Reading Ramblings – April 23, 2017

Reading Ramblings

Date: Second Sunday of Easter ~ April 23, 2017

Texts: Acts 5:29-42; Psalm 148; 1 Peter 1:3-9; John 20:19-31

Context: Easter is not a single day but a season, eight weeks that take us to the day of Pentecost and the last major season of the Church year. The readings during the season of Easter emphasize the power stemming from Christ’s resurrection, as well as on elaborating the Easter story itself. Although the assigned Gospel for Year A in the three-year lectionary cycle is Matthew, John’s Gospel is the key one for the high holidays of the Church year, and we’ll revert to Matthew after Pentecost for the remainder of the liturgical year. Also during Easter the Old Testament readings are replaced by readings from Acts that emphasize the resurrection power unleashed in the Holy Spirit.

Acts 5:29-42 – Jesus’ crucifixion was to be the end of his preaching. No doubt the religious authorities expected his followers to disperse rapidly after his execution. But because of his resurrection, his disciples who up until that point were timid and clueless are now emboldened and articulate. Where once they feared the power of the religious authorities they now considered themselves bound to an even higher authority. Confronted with this unexpected turn of events, the Jewish leadership convenes to form a plan. It is Gamaliel who speaks to his colleagues and advises temperance. That which is not from God will flounder on its own – and history is littered with pretenders to the title of Messiah and their disappointed followers. But the true power and authority of God cannot be thwarted, and for 2000 years this has proven true as followers of Jesus Christ, based on eye-witness testimony of the resurrection, continue to share good news with those around them.

Psalm 148 – God’s creation is exhorted to praise him. The heavens and the heavenly host is first exhorted, then the objects of the sky. Next come the mighty creatures of the oceans and the very seasons themselves. Next the earth itself is summoned to praise, creatures of the earth, then the human powers of earth and finally the classes of people considered lowest – women, children and old people. God is to be praised by all of his creation for raising up a horn of salvation, a reliable and trustworthy deliverance in his promised Messiah, Jesus.

1 Peter 1:3-9 – What a beautiful description of the reality of the life of faith! Peter begins with blessing and praising God the Father as the author of the plan of salvation brought to fruition through God the Son, Jesus the Christ. Because of God the Father’s mercy, He has extended life to those who hold faith in the resurrection of Jesus from the dead. That life is characterized as a glorious inheritance, far surpassing our best conceptions of inheritances here and now that can be frittered away or destroyed. God’s faithful rejoice in his mercy and his promises despite the reality that life can be very challenging and that God’s faithful have often and regularly been singled out for persecution and destruction on account of their faith. But even in our sufferings, God’s faithful are called to rejoice, trusting that the worst of the world and our defeated enemy Satan can only inevitably be to the glory and praise of God the Father when Jesus returns in glory.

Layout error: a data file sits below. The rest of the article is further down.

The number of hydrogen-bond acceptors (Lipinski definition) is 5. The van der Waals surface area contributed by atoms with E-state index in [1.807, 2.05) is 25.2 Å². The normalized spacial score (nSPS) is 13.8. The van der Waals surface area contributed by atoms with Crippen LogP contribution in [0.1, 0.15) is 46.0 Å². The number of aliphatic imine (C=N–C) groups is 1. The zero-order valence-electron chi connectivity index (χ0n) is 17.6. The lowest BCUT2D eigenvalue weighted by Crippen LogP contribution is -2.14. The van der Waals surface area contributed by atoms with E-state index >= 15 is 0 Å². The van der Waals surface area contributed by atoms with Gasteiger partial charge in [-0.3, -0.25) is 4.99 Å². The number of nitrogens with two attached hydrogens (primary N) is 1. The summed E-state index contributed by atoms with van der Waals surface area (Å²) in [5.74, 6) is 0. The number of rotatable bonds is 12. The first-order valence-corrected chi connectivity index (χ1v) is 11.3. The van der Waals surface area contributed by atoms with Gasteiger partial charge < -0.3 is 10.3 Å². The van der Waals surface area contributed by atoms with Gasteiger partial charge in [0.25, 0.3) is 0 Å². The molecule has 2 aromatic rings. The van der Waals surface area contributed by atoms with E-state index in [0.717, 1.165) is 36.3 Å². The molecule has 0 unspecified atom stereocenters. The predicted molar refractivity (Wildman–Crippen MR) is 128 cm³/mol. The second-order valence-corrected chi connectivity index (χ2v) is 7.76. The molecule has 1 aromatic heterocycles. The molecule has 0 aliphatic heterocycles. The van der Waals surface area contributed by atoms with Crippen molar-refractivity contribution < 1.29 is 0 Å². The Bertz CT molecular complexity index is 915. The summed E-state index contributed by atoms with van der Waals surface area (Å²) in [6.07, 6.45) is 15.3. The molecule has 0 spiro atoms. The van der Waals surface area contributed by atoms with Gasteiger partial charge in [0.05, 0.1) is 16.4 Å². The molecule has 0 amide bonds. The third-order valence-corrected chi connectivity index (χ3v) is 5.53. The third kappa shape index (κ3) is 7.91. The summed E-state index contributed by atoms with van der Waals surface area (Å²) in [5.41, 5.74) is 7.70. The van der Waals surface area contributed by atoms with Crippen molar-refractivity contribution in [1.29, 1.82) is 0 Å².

We, the faithful who have not seen Jesus resurrected in the flesh nonetheless can love him and trust him based on the faithful account of his disciples. In doing so, we give thanks to God for what He accomplishes in the faith He himself places within us – our eternal salvation.

John 20:19-31 – John continues the description of Jesus’ Easter appearances. Since Luke tells the story of the two disciples on the road to Emmaus, John instead focuses on Easter evening and Jesus’ appearance to his worried disciples in the locked upper room. The reports are strange and hard to make sense of. Jesus has been seen alive by multiple people, men and women, in Jerusalem and beyond. Finally, the ten disciples see him for themselves, and He offers them compelling proof that He is truly alive again. They are not seeing a ghost, they are not hallucinating. They are able to touch his body, explore his wounds, and verify that it truly is him and not somebody else.

His visit is not simply cordial. He conveys to them the peace of the Holy Spirit and the essence of the Church – the declaration of forgiveness. The Church is to be the one who speaks what Jesus has accomplished, assuring individuals in repentance that their sins are truly forgiven through the death and resurrection of Jesus. While Jesus himself could forgive sins during his ministry (Matthew 9), He is free to delegate that message to his disciples and his Church.

Thomas is not present and is understandably skeptical. Despite the multiple reports of the women and the disciples, he is adamant that he will not believe unless he can see and touch for himself. His insistence on this should be comforting to those who worry that the disciples were weak-minded or easily swayed or fooled. Thomas would fit in well with our post-modern doubt of all things!

But when confronted with the resurrected Christ, Thomas is immediate in his declaration of faith and worship. He is convinced by his personal encounter with the resurrected Christ. John assures that while Thomas was blessed to receive such assurance, the eye-witness testimony of Jesus’ ministry, death, and resurrection should be more than adequate to convince someone of the truth of the matter. The resurrection is incredible, but not beyond belief. John invites us into the same confession of faith as Thomas, to not remain doubting or dubious but to explore the evidence and to believe.

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